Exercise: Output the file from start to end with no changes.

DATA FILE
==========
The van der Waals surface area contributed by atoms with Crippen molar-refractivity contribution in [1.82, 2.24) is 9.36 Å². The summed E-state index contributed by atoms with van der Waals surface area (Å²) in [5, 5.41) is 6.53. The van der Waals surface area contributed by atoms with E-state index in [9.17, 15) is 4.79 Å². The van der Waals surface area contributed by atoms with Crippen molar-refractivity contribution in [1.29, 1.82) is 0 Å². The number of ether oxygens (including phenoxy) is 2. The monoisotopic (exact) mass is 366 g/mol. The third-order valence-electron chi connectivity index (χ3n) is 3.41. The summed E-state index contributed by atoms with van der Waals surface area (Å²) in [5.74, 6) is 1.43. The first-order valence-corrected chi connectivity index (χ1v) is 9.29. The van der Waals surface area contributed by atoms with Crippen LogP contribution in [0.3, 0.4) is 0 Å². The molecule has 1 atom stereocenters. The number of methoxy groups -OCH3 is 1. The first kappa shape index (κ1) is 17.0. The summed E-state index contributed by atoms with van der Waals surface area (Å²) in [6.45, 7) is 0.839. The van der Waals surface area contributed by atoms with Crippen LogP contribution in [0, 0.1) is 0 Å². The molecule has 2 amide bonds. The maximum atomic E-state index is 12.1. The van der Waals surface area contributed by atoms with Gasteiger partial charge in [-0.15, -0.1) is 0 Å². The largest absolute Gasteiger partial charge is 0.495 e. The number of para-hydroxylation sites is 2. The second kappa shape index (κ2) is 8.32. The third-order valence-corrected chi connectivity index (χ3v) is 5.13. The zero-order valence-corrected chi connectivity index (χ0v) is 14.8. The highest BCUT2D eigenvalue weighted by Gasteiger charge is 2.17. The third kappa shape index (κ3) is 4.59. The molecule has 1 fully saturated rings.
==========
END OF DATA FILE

The van der Waals surface area contributed by atoms with Crippen molar-refractivity contribution in [1.82, 2.24) is 9.36 Å². The summed E-state index contributed by atoms with van der Waals surface area (Å²) in [5, 5.41) is 6.53. The van der Waals surface area contributed by atoms with E-state index in [9.17, 15) is 4.79 Å². The van der Waals surface area contributed by atoms with Crippen molar-refractivity contribution in [1.29, 1.82) is 0 Å². The number of ether oxygens (including phenoxy) is 2. The monoisotopic (exact) mass is 366 g/mol. The third-order valence-electron chi connectivity index (χ3n) is 3.41. The summed E-state index contributed by atoms with van der Waals surface area (Å²) in [5.74, 6) is 1.43. The first-order valence-corrected chi connectivity index (χ1v) is 9.29. The van der Waals surface area contributed by atoms with Crippen LogP contribution in [0.3, 0.4) is 0 Å². The molecule has 1 atom stereocenters. The number of methoxy groups -OCH3 is 1. The first kappa shape index (κ1) is 17.0. The summed E-state index contributed by atoms with van der Waals surface area (Å²) in [6.45, 7) is 0.839. The van der Waals surface area contributed by atoms with Crippen LogP contribution in [0, 0.1) is 0 Å². The molecule has 2 amide bonds. The maximum atomic E-state index is 12.1. The van der Waals surface area contributed by atoms with Gasteiger partial charge in [-0.15, -0.1) is 0 Å². The largest absolute Gasteiger partial charge is 0.495 e. The number of para-hydroxylation sites is 2. The second kappa shape index (κ2) is 8.32. The third-order valence-corrected chi connectivity index (χ3v) is 5.13. The zero-order valence-corrected chi connectivity index (χ0v) is 14.8. The highest BCUT2D eigenvalue weighted by Gasteiger charge is 2.17. The third kappa shape index (κ3) is 4.59. The molecule has 1 fully saturated rings.